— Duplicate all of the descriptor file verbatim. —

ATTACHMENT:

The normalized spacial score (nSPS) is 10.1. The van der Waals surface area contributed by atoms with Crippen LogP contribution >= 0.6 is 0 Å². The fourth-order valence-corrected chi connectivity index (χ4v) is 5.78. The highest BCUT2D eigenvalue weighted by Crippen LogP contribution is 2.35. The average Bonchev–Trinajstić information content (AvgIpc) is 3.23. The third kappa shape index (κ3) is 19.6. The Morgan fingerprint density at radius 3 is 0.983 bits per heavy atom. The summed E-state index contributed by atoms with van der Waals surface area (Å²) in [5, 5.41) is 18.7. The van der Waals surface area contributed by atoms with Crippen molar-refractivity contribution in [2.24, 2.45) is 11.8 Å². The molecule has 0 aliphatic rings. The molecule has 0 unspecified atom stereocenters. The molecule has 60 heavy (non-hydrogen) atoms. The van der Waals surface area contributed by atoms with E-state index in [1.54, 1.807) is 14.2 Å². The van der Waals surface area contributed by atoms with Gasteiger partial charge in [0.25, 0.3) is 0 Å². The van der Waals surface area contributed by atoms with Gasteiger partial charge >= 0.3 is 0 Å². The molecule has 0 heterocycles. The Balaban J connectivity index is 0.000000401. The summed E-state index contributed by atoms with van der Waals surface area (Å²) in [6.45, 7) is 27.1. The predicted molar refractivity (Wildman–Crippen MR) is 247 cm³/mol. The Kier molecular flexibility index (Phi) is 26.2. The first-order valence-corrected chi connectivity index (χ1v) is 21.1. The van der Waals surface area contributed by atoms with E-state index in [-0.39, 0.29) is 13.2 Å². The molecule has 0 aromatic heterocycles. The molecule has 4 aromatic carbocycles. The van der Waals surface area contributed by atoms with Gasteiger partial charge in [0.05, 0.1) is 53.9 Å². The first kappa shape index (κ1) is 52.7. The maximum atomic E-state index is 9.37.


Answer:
The normalized spacial score (nSPS) is 10.1. The van der Waals surface area contributed by atoms with Crippen LogP contribution >= 0.6 is 0 Å². The fourth-order valence-corrected chi connectivity index (χ4v) is 5.78. The highest BCUT2D eigenvalue weighted by Crippen LogP contribution is 2.35. The average Bonchev–Trinajstić information content (AvgIpc) is 3.23. The third kappa shape index (κ3) is 19.6. The Morgan fingerprint density at radius 3 is 0.983 bits per heavy atom. The summed E-state index contributed by atoms with van der Waals surface area (Å²) in [5, 5.41) is 18.7. The van der Waals surface area contributed by atoms with Crippen molar-refractivity contribution in [2.24, 2.45) is 11.8 Å². The molecule has 0 aliphatic rings. The molecule has 0 unspecified atom stereocenters. The molecule has 60 heavy (non-hydrogen) atoms. The van der Waals surface area contributed by atoms with E-state index in [1.54, 1.807) is 14.2 Å². The van der Waals surface area contributed by atoms with Gasteiger partial charge in [0.25, 0.3) is 0 Å². The van der Waals surface area contributed by atoms with Gasteiger partial charge >= 0.3 is 0 Å². The molecule has 0 heterocycles. The Balaban J connectivity index is 0.000000401. The summed E-state index contributed by atoms with van der Waals surface area (Å²) in [6.45, 7) is 27.1. The predicted molar refractivity (Wildman–Crippen MR) is 247 cm³/mol. The Kier molecular flexibility index (Phi) is 26.2. The first-order valence-corrected chi connectivity index (χ1v) is 21.1. The van der Waals surface area contributed by atoms with E-state index in [-0.39, 0.29) is 13.2 Å². The molecule has 0 aromatic heterocycles. The molecule has 4 aromatic carbocycles. The van der Waals surface area contributed by atoms with Gasteiger partial charge in [0.05, 0.1) is 53.9 Å². The first kappa shape index (κ1) is 52.7. The maximum atomic E-state index is 9.37.